Or­di­nary Cubans fret about end to U.S. im­mi­gra­tion pol­icy

The Reporter (Lansdale, PA) - - NATION+WORLD - By An­drea Ro­driguez, Ali­cia A. Cald­well and Julie Pace

HA­VANA >> Or­di­nary Cubans wor­ried Fri­day about the eco­nomic prob­lems that could be caused for some peo­ple by the sud­den end to a once-easy path­way to life in the United States, say­ing many peo­ple who al­ready left the is­land to take ad­van­tage of the ear­lier Amer­i­can im­mi­gra­tion pol­icy could wind up back home with noth­ing.

Pres­i­dent Barack Obama on Thurs­day ended the pos­si­bil­ity of au­to­matic le­gal res­i­dency for any Cuban who touches U.S. soil. Those peo­ple who were in the mid­dle of trips to get to the United States could be the big­gest losers, some Cubans said.

“There are peo­ple who have sold houses, re­nounced ev­ery­thing, and to­day they are in limbo,” said Leonardo Ser­rano, a 47-year-old who works for a firm that op­er­ates with pri­vate and gov­ern­ment in­vest­ment. “They won’t be able to get there, and when they re­turn they won’t have any­thing.”

Av­er­age Cubans and op­po­nents of the is­land’s com­mu­nist lead­ers said they ex­pected pres­sure for re­form on the is­land to in­crease with the elim­i­na­tion of a mech­a­nism that si­phoned off the is­land’s most dis­sat­is­fied cit­i­zens and turned them into sources of re­mit­tances sup­port­ing rel­a­tives who re­mained on the is­land.

The re­peal of the “wet foot, dry foot” pol­icy went into ef­fect im­me­di­ately af­ter a Thurs­day af­ter­noon an­nounce­ment. It fol­lowed months of ne­go­ti­a­tions fo­cused in part on get­ting Cuba to agree to take back peo­ple who had ar­rived in the U.S.

Cubans fear­ful of an im­mi­nent end to a spe­cial im­mi­gra­tion sta­tus be­stowed dur­ing the Cold War had been flock­ing to the United States since the Dec. 17, 2014 an­nounce­ment that the U.S. and Cuba would re-es­tab­lish diplo­matic re­la­tions and move to­ward nor­mal­iza­tion. About 100,000 left for the United States af­ter the dec­la­ra­tion of de­tente, many flood­ing over­land through South and Cen­tral Amer­ica and Mex­ico in an ex­o­dus that ir­ri­tated U.S. al­lies and other im­mi­grant groups and spawned bit­ter com­plaints from the Cuban gov­ern­ment.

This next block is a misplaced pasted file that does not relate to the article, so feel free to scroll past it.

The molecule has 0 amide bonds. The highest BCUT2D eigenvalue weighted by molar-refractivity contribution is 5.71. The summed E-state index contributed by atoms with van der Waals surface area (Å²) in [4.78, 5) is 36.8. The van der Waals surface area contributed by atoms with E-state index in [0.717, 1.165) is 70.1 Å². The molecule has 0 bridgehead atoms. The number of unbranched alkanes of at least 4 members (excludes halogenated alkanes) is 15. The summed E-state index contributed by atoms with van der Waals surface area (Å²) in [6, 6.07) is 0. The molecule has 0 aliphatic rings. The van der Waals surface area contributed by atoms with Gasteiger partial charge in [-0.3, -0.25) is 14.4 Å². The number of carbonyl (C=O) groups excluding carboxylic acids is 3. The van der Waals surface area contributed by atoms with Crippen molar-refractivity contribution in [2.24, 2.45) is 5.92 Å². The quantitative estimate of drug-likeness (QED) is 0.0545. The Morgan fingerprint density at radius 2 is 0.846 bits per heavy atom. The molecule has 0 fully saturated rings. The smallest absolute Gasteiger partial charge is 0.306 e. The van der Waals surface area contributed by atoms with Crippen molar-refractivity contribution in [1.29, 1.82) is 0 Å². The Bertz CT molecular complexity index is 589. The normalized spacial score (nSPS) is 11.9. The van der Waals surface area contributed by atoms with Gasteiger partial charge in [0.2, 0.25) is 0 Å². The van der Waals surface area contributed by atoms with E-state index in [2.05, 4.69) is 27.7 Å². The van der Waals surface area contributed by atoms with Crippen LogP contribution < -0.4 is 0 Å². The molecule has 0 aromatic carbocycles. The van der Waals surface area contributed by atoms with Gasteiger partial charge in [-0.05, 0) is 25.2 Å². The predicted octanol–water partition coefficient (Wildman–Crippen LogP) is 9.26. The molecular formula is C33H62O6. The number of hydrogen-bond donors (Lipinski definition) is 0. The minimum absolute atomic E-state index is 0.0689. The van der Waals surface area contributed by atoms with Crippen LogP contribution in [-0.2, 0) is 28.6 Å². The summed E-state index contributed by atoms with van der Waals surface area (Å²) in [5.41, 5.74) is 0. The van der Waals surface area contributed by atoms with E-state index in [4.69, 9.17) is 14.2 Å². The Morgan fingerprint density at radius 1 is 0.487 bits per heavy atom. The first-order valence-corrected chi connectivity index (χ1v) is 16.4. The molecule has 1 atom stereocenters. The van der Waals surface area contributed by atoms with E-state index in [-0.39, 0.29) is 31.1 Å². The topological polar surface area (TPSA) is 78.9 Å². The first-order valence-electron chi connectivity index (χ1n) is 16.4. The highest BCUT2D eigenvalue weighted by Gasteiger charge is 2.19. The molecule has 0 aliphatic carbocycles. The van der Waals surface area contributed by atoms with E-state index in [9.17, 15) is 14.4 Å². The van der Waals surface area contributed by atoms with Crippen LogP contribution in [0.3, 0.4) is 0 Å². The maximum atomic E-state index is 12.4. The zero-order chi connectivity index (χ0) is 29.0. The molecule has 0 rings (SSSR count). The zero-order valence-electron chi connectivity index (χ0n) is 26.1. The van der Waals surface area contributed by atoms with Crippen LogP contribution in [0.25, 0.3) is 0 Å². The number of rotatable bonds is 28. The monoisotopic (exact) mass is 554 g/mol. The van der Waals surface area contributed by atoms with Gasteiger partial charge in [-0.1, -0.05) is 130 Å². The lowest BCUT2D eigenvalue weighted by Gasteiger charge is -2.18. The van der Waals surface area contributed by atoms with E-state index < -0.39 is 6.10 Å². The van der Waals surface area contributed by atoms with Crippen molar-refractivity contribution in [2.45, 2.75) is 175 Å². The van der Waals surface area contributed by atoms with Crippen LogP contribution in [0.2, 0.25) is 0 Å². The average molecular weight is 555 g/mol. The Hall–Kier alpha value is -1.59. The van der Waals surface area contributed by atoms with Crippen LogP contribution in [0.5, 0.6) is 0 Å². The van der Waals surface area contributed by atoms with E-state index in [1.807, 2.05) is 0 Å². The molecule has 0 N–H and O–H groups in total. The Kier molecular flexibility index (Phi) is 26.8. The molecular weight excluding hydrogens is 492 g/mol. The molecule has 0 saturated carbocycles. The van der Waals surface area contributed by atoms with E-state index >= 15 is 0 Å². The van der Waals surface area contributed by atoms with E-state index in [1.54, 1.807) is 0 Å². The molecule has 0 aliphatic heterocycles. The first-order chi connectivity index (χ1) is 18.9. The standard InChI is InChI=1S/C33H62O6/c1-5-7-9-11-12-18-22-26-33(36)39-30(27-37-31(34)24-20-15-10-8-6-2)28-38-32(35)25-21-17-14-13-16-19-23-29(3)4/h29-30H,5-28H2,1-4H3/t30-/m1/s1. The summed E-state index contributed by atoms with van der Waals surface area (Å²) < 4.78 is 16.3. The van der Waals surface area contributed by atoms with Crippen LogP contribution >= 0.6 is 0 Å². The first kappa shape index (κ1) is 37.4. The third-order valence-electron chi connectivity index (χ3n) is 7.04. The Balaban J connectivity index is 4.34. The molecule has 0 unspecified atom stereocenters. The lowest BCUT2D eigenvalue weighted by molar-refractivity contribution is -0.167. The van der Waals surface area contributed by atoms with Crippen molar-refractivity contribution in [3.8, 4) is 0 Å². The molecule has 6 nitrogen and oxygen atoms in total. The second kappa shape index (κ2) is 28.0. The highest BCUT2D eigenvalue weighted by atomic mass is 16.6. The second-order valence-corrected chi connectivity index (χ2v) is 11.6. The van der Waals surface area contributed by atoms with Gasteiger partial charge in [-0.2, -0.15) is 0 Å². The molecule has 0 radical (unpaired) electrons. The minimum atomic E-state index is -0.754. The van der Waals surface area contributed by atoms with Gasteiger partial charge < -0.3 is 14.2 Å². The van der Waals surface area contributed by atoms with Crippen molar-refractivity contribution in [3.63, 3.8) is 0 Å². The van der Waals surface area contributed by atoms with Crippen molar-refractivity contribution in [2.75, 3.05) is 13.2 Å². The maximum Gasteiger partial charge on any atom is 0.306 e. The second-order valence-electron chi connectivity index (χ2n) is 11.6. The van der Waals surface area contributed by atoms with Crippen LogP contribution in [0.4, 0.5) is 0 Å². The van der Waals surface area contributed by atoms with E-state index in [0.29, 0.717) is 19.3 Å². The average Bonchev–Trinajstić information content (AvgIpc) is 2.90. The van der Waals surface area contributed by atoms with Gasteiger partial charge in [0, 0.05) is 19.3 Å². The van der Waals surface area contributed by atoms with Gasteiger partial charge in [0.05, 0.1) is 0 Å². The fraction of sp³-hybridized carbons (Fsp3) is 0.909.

“It was cre­at­ing se­ri­ous prob­lems for the se­cu­rity of Cuba, for the se­cu­rity of the United States and for the se­cu­rity of our cit­i­zens left vul­ner­a­ble to hu­man traf­fick­ing, mi­gra­tory fraud and vi­o­lence as a re­sult of the in­cen­tives cre­ated by these pref­er­en­tial poli­cies,” said Jose­fina Vi­dal, Cuba’s top diplo­mat for U.S. af­fairs.

Obama is us­ing an ad­min­is­tra­tive rule change to end the pol­icy. Don­ald Trump could undo that rule af­ter be­com­ing pres­i­dent next week. He has crit­i­cized Obama’s moves to im­prove re­la­tions with Cuba. But end­ing a pol­icy that has al­lowed hun­dreds of thou­sands of peo­ple to come to the United States with­out a visa also aligns with Trump’s com­mit­ment to tough im­mi­gra­tion poli­cies.

“This was bound to hap­pen at some point,” said Ha­vana taxi driver Guillermo Bri­tos, 35. “It could im­pose a more nor­mal dy­namic on em­i­gra­tion, so that not so many peo­ple die at sea, but it could also take an es­cape valve away from the gov­ern­ment, which was get­ting hard cur­rency from the em­i­grants.”


Cuban refugees float in seas 60 miles south of Key West, Florida. Pres­i­dent Barack Obama an­nounced Thurs­day he is end­ing a long­stand­ing im­mi­gra­tion pol­icy that al­lows any Cuban who makes it to U.S. soil to stay and be­come a le­gal res­i­dent.

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